Glenn: There's a guy in our forum named V Dubb and he asks, 'If you were starting all over again, never having fished a tournament in your life, where would you begin?'
Gerald: If I had to start all over again, never fished a tournament in my life, I guess the first thing to do, and the only way to get started in, you'd have to join a club. You'd need to join a bass club because you got so much to learn by never fishing a tournament. Joining a club is going to put you surrounded by guys that you can learn from and then you just have to be the human sponge. Everything in the club, you have to soak it up. So joining a club, baby. That's an easy one.
Glenn: Well, Balsabaiter, don't you love the names of some of these guys? Doesn't anybody use their real name? Balsabaiter, he wants to know about your back. He knows you've had several back injury. A lot of people have asked about this. Your back surgeries. But he asks, he wants to know how much you attribute your back injuries to the pounding you've taken in the bass boat and what steps you're taking to protect your back while fishing and driving in a boat in big water.
Gerald: It's weird, you know? I am one of the few guys out here at my age that's had five back surgeries and still lives a very fruitful and wild life, you know? I don't, there's not much I don't do right now. If I want to sit, I deer hunt and I hang tree stands and I drag deer. I live a 100% active life even though I've been opened up five times. Did I get hurt in a boat? No. Did riding in a boat contribute to them? No. The first two were work related. The next one I was swinging a golf club and herniated two discs at the same time. So, you know, very few times has it been contributed to being in the boat.
Once you start having back problems, it natural that it starts to degenerating and it's just something that happens. But there's keys to getting back on your feet. The biggest thing is you've got to want to. So many people get a back injury and want to lay down and quit. And say oh, you know, this and that. That's a bunch of bull crap. If you want something bad enough, you'll get up and fight again. I just wasn't a guy to let the doctor tell me. And they made them same speeches, you shouldn't do this and you shouldn't do that but, you know, you shouldn't do a lot of stuff.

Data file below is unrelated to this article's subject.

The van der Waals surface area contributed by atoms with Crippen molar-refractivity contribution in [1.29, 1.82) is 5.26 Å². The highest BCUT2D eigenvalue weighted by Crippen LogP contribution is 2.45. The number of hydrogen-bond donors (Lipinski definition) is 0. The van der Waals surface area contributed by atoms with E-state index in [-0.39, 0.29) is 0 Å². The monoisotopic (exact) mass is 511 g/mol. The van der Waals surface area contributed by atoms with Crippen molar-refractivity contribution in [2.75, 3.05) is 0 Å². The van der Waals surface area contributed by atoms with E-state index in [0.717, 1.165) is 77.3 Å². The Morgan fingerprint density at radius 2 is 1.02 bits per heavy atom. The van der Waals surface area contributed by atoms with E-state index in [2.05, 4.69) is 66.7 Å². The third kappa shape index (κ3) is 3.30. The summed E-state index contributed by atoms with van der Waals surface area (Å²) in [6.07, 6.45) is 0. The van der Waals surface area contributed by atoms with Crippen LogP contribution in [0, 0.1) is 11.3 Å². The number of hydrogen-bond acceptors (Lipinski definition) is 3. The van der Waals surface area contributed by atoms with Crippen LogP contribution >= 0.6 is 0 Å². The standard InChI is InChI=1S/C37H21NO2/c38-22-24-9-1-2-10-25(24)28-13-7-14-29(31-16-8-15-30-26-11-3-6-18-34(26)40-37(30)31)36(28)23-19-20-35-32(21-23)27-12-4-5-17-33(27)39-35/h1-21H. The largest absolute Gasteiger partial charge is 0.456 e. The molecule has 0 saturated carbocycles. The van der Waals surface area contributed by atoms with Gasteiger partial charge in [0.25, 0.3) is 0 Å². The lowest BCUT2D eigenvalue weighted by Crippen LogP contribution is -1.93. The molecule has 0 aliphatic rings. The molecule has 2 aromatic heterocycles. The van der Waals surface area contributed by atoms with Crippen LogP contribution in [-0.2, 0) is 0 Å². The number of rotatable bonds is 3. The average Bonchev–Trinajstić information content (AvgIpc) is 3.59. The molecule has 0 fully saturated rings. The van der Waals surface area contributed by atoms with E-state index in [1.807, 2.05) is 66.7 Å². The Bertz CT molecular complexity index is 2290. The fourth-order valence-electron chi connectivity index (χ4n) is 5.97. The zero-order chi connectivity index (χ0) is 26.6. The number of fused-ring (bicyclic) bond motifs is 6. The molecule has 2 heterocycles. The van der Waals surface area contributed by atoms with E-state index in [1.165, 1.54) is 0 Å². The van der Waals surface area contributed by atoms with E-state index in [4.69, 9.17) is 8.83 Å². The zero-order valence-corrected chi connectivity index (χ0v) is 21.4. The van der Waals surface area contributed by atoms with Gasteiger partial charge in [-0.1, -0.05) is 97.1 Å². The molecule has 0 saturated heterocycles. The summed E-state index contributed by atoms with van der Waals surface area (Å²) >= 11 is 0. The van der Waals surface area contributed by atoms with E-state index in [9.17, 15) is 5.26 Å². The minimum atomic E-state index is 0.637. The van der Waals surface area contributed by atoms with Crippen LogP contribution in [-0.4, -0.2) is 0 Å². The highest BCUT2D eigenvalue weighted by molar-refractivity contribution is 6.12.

You shouldn't date ugly women but people do it, so I wouldn't tell a guy to listen to the doctor. I have dreams and aspirations and I wasn't going to let an injury stop that. And then I started making progress in knowing how to keep myself stronger and prevent it. When I'm home, at least three to five days a week, I'm in the gym at 6 a.m. I'm doing pull up after pull up after pull up, a couple hundred crunches, push ups. I mean, I'm steadily in the gym. I run about two and a half, three miles a day. I do stadiums and wind sprints. I'm constantly pushing my body to be stronger and stay healthy because the key to keeping your back healthy is your abs and most people won't do that.
That's why you won't see a seat up here. I don't want any bad body posture. I don't wear any kind of brace. I want my abs to be strong as I can get them at all times. That's just a few of the ways that I do it but living healthy, staying in the gym, but I can't tell you that I don't have any pain. I have days where man, I'm miserable. Riding in the boats, it can be a brutal, brutal rough ride and then there's things you have to do.
I've got a company that's out of the area I live in called TPS and it's a company called Total Pain Solution and they make transdermal medicine. So what it is, it's like a high, high anti-inflammatory but you don't take it orally. I can rub it in the areas I'm hurting, which enables me during the day, if I have really sore back problems, take the cream out. I can rub it in that area. You'd be surprised, it's so much less invasive on my stomach when we don't eat. So there's ways to do it man.
Look into that, if you guys are hurting, look into a company like TPS that makes creams, makes steroid creams, makes anti-inflammatories. Help keep that pain down where you can get yourself in shape. Once you get in shape, it's a lot easier to stay there.
Glenn: I guess this is a follow up then. AJ wants to know if reaching the age of 40 has changed the way you fish tournaments?
Gerald: Well, it's kind of weird. When I turned 40, I had made a goal when I was about 6 or 7 months before I turned 40, I told my wife I was going to have a six-pack when I turned 40 and I really started training just for that. To try and turn 40 and I got it really close, my shoulder started bothering me. Both of my shoulders have been rebuilt. Both of them have been operated on. And one of my shoulders started bothering me, so I had to quit pushing so much weight. I did more cardio, but I didn't have a six-pack when I turned 40, but I did have a four-pack and I was probably in the best shape of my life when I turned 40. So it really hasn't affected nothing. I feel like I'm 30 years old, hadn't changed anything.